lines(t, rTrajectoryOU(g0, tStep, alpha, theta, sigma*2, length(t)), col = "blue")

abline(h=theta, lty = 3, col = "darkgrey")

       legend = c(expression(list(alpha == .5, sigma^2 == 0.04)),
                  expression(list(alpha == .5, sigma^2 == 0.16)),
                  expression(list(alpha == .5, sigma^2 == 0)),

                  expression(list(alpha == 1, sigma^2 == 0.04)),
                  expression(list(alpha == 1, sigma^2 == 0)),

                  expression(theta == 2)),
       # legend = c(expression(list(alpha == .5, theta == 2, sigma == 0.2)),
       #            expression(list(alpha == .5, theta == 2, sigma == 0.4)),
       #            expression(list(alpha == .5, theta == 2, sigma == 0)),
       #            expression(list(alpha == 1, theta == 2, sigma == 0.2)),
       #            expression(list(alpha == 1, theta == 2, sigma == 0)),
       #            expression(theta == 2)),
       lty = c(1, 1, 2, 1, 2, 3), 
       col = c("black", "blue", "black", "magenta", "magenta", "darkgrey"))

The POUMM models the evolution of a continuous trait, $z$, along a phylogenetic tree, assuming that $z$ is the sum of a genetic (heritable) component, $g$, and an independent non-heritable (environmental) component, $e\sim N(0,\sigma_e^2)$. At every branching in the tree, the daughter lineages inherit the $g$-value of their parent, adding their own environmental component $e$. The POUMM assumes the genetic component, $g$, evolves along each lineage according to an OU-process with initial state the $g$ value inherited from the parent-lineage and global parameters $\alpha$, $\theta$ and $\sigma$.

Simulating the phylogeny

Once the POUMM parameters are specified, we use the ape R-package to generate a random tree with r N tips:

# Number of tips
tree <- rtree(N)

plot(tree, show.tip.label = FALSE)

Simulating trait evolution on the phylogeny

Starting from the root value $g_0$, we simulate the genotypic values, $g$, and the environmental contributions, $e$, at all internal nodes down to the tips of the phylogeny:

# genotypic (heritable) values
g <- rVNodesGivenTreePOUMM(tree, g0, alpha, theta, sigma)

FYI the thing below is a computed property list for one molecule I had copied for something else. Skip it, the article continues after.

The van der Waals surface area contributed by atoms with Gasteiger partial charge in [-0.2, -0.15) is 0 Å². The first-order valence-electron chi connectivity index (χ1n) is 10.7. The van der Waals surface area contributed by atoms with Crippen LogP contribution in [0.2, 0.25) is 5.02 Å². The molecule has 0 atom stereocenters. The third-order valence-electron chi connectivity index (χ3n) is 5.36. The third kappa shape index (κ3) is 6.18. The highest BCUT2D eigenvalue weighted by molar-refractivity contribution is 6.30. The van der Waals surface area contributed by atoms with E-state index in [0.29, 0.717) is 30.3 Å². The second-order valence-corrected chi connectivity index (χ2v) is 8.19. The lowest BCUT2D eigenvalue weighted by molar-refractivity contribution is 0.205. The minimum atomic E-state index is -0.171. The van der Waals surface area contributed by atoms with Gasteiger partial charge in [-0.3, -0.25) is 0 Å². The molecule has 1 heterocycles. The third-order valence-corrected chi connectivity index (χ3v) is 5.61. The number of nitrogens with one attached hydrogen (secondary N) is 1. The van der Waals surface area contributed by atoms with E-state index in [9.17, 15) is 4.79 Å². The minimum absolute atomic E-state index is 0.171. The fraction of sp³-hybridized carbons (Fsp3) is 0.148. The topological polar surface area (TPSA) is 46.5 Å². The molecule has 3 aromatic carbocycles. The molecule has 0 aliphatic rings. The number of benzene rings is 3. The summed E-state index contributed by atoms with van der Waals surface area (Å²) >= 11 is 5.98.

# environmental contributions
e <- rnorm(length(g), 0, sigmae)

# phenotypic values
z <- g + e

Visualizing the data

In most real situations, only the phenotypic value, at the tips, i.e. \code{z[1:N]} will be observable. One useful way to visualize the observed trait-values is to cluster the tips in the tree according to their root-tip distance, and to use box-whisker or violin plots to visualize the trait distribution in each group. This allows to visually assess the trend towards uni-modality and normality of the values - an important prerequisite for the POUMM.

# This is easily done using the nodeTimes utility function in combination with
# the cut-function from the base package.
data <- data.table(z = z[1:N], t = nodeTimes(tree, tipsOnly = TRUE))
data <- data[, group := cut(t, breaks = 5, include.lowest = TRUE)]

ggplot(data = data, aes(x = t, y = z, group = group)) + 
  geom_violin(aes(col = group)) + geom_point(aes(col = group), size=.5)

Fitting the POUMM

Once all simulated data is available, it is time proceed with a first POUMM fit. This is done easily by calling the function POUMM():

if(!useCachedResults) {
  # Perform the heavy fits locally. 
  # set up a parallel cluster on the local computer for parallel MCMC:
  cluster <- parallel::makeCluster(parallel::detectCores(logical = FALSE))

  fitPOUMM <- POUMM(z[1:N], tree, spec=list(thinMCMC = 1000, parallelMCMC=TRUE), verbose = TRUE)